Hello Robbo3, My lathe arrives on Tuesday and I have a quick ish question to ask you.
Is there anything with the benefit of hindsite you would advise regards setting up of lathe.
Are you still as content with the lathe.
I have 2 rather burly young uns coming to help me and I have done all the work and can think of needs done prior to arrival.
Thanks for any information you can give me.
Rend.
I stand by everything I said in my previous post. Not found anything that I don't like apart from the two minor gripes that I mentioned ... but then, I'm a hobby turner.

Even so, I can't see anything that a production turner could find fault with. If they turn large artistic pieces they would probably have chosen a heavier lathe.

Just my opinion. I'm sure you'll enjoy your new lathe when it arrives. :)
 

renderer01

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Hello and Thanks Robbo,

Thats great glad of the data and glad your enjoying your lathe. I tend not to turn much in the way of large pieces and 16 inch diameter is not a common size for me to turn. However it gives me a very easy capability to turn beyond 12inch with much more stability. I do feel that budget and space available play a huge part in the choice of lathe purchased and SWMBO kindly agreed to extend the budget considerably to buy this machine,for which and for some time I will be required to demonstrate much gratitude. :ho2

Cheers.
Rend.
 

Robbo3

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renderer01":2p094rx5 said:
I tend not to turn much in the way of large pieces and 16 inch diameter is not a common size for me to turn. However it gives me a very easy capability to turn beyond 12inch with much more stability. I do feel that budget and space available play a huge part in the choice of lathe purchased .... rest snipped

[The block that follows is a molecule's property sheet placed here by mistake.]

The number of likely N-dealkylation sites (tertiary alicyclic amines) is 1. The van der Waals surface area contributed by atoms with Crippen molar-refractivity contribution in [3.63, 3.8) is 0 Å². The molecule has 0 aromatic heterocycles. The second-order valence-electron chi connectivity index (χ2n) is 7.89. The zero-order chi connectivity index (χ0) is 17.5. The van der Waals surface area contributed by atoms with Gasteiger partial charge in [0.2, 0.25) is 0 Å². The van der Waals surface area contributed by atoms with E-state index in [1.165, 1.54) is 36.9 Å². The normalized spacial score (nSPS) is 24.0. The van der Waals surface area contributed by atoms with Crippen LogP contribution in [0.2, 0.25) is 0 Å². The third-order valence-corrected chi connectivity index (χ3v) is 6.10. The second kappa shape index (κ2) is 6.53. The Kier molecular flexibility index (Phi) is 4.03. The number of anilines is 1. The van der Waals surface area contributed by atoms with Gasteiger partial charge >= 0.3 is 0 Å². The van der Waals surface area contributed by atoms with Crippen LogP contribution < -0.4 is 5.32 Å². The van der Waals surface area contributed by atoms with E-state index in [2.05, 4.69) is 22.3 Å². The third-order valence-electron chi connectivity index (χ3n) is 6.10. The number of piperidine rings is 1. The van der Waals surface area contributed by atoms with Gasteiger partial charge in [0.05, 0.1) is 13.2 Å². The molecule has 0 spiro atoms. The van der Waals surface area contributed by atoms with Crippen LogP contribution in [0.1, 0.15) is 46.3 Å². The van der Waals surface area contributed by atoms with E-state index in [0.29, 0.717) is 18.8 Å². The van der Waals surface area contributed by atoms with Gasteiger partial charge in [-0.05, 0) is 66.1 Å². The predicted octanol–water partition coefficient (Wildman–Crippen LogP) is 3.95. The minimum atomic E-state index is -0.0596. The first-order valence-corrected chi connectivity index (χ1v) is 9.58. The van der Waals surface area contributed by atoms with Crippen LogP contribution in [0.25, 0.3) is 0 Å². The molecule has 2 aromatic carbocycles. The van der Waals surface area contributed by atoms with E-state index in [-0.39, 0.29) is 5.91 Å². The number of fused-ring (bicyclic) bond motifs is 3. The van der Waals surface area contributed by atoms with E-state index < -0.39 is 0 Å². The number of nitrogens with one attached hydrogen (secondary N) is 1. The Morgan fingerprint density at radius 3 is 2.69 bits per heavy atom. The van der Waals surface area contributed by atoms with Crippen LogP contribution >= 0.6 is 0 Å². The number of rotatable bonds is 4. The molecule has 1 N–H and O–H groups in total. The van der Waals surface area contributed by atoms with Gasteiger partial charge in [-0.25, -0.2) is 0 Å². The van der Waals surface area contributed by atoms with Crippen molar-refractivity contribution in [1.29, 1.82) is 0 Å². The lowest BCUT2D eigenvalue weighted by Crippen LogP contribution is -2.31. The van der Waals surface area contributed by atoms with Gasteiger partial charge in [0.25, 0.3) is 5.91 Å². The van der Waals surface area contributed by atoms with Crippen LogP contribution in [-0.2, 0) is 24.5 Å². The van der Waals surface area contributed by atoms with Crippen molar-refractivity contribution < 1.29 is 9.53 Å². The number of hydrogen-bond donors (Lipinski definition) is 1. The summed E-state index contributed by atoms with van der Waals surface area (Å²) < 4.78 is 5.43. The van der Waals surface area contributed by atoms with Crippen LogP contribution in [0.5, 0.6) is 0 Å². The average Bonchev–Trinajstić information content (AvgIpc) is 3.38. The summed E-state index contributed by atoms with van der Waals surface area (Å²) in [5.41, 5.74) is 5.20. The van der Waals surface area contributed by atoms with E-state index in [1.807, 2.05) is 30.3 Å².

Rend.
I meant to have said the same thing but forgot :oops: , however you probably put it more eloquently. :)
 

woodfarmer

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Well I visited Axminster and had a look and a play. There isn't much between the 1642 and the 1628Vs but on balance the Axminster 1628 vs seemed the better choice for what I think I will be doing. I doubt I will ever run out of lathe with it.
The 3520b is almost an order of magnitude better, at least in looks and weight. It is really well manufactured and finished having an aura of competence about it. It almost challenges you to throw something at it that it can't handle. I guess to put it in car terms the 1628vs is a diesel Mondeo estate and the 3520b is a Bentley.

I am now back in France and waiting for the rain to stop so I can put the parts in a tractor and take it to the shed in the back field which will be its home. It will be assembled there. At the moment is is raining hard and I don't want to risk getting water on the ground bedways etc. One thing I forgot to buy was the wax to cover the lathe parts to stop any dampness getting to it. Anyone have any ideas what I can use as a temporary substitute?
 

renderer01

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Hello Woodfarmer,
Congrats on your new lathe mine arrives on tuesday coming and im like cat on hot tin roof. Absolute murder, hey ho.
The waxing of the bedways is achievable with any hard paste wax, I use wax 22 around once a week im aware its not the best but it does a decent enough job on the bandsaw table which is cast. I may change my mind when new lathe arrives but you did say what could you use until you get the real mccoy I think.

Hope this helps.
Rend.
 

woodfarmer

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Thanks for that Renderer01. Since posting I have done a bit of browsing and have come across boeings t9. It seems to be the ideal product. Has anyone any experience with this?

Rain expected to stop by midday tomorrow.
 

nicguthrie

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Boeing's T9 stuff is good, I've used it.

When it's to be used on areas that need little friction tho, like bandsaw tables and guide beds etc, it's best to spray it all over, rub it in with a clean cloth. Wait till the next day and it'll be as "soaked in" as it'll get and be sticky to touch, to fix that buff it hard with another clean rag and the tackiness vanishes. If you want a perfect, non-fingerprintable finish that will last a lot longer, add and buff a layer of microcrystalline wax over the top after.

It's not my method, I got it from "The Wood Whisperer" on YouTube on his video about setting up a bandsaw and preventing rust. I've done it to my stuff and it works an absolute treat.

Nic.